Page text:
0 2018-05-20 00:00:35 UTC 1.23 83.0 32.0
1 2018-05-20 00:01:55 UTC 1.94 83.0 32.0
2 2018-05-20 00:03:15 UTC 1.80 83.0 32.0
3 2018-05-20 00:04:35 UTC 1.64 83.0 32.0
4 2018-05-20 00:05:55 UTC 1.33 83.0 32.0

Next we check granularity.

12.4.1. Checking the Granularity#

In order for the granularity of these measurements to match the AQS data, we want one average PM2.5 for each date (a 24-hour period). PurpleAir states that sensors take measurements every two minutes. Let’s double-check the granularity of the raw measurements before we aggregate them to 24-hour periods.

To do this we convert the column containing the date information from strings to pd.TimeStamp objects. The format of the date is different than the AQS format, which we describe as '%Y-%m-%d %X %Z'. As we soon see, pandas has special support for dataframes with an index of timestamps:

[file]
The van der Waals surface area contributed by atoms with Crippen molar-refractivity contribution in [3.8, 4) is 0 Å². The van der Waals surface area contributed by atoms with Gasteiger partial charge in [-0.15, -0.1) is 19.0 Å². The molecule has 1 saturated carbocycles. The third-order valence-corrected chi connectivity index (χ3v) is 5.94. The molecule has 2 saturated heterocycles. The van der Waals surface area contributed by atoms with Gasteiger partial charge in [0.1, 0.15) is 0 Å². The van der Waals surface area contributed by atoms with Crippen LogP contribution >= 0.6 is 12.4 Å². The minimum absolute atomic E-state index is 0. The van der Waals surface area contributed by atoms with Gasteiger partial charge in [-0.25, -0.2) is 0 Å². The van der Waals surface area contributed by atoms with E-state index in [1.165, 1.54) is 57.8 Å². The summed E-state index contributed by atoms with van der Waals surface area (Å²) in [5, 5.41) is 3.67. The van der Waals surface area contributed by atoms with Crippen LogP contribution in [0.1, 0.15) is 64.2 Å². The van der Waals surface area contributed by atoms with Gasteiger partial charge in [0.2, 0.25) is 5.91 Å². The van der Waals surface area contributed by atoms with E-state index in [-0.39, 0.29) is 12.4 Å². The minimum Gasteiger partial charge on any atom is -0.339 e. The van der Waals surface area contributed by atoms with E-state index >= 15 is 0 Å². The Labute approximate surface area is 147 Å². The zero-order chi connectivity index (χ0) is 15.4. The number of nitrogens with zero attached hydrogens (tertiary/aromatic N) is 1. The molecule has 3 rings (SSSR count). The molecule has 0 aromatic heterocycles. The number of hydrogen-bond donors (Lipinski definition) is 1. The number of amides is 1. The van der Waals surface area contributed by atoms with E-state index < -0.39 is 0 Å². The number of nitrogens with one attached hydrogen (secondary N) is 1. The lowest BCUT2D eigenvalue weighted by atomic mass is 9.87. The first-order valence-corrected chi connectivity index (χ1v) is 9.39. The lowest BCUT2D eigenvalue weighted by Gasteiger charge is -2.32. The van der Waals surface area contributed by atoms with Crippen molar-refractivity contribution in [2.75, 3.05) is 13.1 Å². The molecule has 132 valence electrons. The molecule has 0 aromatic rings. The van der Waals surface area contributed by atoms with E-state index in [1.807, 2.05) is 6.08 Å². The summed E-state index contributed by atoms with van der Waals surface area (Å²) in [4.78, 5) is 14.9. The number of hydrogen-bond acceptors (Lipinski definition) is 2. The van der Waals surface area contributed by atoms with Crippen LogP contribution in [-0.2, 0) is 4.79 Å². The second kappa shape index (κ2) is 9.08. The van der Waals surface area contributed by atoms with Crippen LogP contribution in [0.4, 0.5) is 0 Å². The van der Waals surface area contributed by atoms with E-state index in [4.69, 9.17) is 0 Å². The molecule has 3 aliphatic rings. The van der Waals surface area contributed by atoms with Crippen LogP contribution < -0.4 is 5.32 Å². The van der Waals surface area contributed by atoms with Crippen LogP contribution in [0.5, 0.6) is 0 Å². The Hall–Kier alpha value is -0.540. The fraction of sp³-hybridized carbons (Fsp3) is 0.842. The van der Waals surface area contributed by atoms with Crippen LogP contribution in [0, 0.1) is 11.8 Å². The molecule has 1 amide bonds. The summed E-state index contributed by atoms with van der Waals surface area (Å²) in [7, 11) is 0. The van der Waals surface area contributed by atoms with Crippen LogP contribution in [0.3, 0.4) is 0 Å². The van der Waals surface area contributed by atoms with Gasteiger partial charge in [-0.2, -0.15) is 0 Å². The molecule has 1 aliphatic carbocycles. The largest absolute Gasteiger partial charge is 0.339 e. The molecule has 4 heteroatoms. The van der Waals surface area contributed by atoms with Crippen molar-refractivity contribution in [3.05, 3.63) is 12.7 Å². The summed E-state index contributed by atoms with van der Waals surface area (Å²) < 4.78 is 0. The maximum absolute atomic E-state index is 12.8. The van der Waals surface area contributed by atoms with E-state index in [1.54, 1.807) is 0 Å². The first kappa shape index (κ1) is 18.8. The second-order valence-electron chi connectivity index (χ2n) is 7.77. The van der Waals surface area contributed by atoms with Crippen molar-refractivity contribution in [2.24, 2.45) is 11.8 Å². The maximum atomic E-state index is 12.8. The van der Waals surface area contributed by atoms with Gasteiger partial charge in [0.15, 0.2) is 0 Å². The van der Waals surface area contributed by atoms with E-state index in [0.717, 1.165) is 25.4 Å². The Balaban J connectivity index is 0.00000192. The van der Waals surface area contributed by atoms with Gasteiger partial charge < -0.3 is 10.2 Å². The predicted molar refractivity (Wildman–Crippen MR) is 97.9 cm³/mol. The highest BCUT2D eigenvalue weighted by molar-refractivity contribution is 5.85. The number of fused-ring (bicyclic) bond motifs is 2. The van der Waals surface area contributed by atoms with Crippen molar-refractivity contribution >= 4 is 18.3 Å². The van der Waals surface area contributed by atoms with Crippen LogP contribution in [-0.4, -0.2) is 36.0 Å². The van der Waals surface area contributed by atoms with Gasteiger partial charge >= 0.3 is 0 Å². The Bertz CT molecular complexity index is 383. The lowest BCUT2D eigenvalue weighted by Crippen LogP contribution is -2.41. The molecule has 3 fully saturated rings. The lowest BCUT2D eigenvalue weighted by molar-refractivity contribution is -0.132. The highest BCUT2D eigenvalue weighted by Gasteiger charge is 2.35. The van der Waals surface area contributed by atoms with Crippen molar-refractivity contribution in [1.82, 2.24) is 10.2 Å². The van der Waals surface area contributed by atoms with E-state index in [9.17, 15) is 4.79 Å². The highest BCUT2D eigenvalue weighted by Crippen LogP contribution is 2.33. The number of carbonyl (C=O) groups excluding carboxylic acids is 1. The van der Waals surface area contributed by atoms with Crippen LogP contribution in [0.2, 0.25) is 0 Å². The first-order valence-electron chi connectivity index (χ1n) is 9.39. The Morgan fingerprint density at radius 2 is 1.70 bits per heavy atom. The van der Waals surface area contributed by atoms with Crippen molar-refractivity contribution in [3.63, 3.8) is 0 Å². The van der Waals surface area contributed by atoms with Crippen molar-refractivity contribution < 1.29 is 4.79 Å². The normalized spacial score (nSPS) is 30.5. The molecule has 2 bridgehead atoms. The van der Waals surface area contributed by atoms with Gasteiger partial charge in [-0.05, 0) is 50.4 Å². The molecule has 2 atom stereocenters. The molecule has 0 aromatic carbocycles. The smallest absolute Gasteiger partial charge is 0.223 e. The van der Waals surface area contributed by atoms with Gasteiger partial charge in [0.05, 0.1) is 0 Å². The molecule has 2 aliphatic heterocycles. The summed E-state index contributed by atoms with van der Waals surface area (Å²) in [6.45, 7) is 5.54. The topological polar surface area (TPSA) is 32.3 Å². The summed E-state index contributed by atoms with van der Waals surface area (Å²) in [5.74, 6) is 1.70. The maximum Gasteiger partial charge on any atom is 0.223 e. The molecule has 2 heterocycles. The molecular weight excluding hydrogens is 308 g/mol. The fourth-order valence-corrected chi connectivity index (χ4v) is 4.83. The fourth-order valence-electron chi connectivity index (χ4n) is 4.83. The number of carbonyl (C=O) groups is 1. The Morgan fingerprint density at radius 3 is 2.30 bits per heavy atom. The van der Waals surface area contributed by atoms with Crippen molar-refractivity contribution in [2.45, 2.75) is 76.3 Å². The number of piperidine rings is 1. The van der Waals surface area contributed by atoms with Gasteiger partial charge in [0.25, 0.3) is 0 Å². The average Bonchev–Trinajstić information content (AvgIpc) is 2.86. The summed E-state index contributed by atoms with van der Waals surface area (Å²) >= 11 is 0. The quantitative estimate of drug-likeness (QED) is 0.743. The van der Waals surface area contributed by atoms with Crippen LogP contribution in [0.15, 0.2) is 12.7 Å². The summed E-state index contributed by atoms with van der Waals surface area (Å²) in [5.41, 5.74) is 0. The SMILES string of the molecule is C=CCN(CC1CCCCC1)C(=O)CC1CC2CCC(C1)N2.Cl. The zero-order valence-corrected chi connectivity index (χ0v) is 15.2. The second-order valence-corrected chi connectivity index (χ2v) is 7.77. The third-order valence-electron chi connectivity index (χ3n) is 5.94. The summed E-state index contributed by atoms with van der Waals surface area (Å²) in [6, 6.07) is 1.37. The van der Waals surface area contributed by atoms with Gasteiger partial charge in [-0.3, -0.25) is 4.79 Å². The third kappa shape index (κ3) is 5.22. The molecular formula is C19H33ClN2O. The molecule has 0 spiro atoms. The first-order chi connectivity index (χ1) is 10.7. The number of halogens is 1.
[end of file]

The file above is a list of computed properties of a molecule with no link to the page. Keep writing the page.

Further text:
def parse_timestamps(df):
    date_format = '%Y-%m-%d %X %Z'
    times = pd.to_datetime(df['timestamp'], format=date_format)
    return (df.assign(timestamp=times)

pa = (pa_full
PM25cf1 TempF RH
2018-05-20 00:00:35+00:00 1.23 83.0 32.0
2018-05-20 00:01:55+00:00 1.94 83.0 32.0

Timestamps are tricky—notice that the original timestamps were given in the UTC time zone. However, the AQS data were averaged according to the local time in California, which is either seven or eight hours behind UTC time, depending on whether daylight saving time is in effect. This means we need to change the time zone of the PurpleAir timestamps to match the local time zone. The df.tz_convert() method operates on the index of the dataframe, which is one reason why we set the index of pa to the timestamps:

def convert_tz(pa):
    return pa.tz_convert('US/Pacific')

pa = (pa_full
PM25cf1 TempF RH
2018-05-19 17:00:35-07:00 1.23 83.0 32.0
2018-05-19 17:01:55-07:00 1.94 83.0 32.0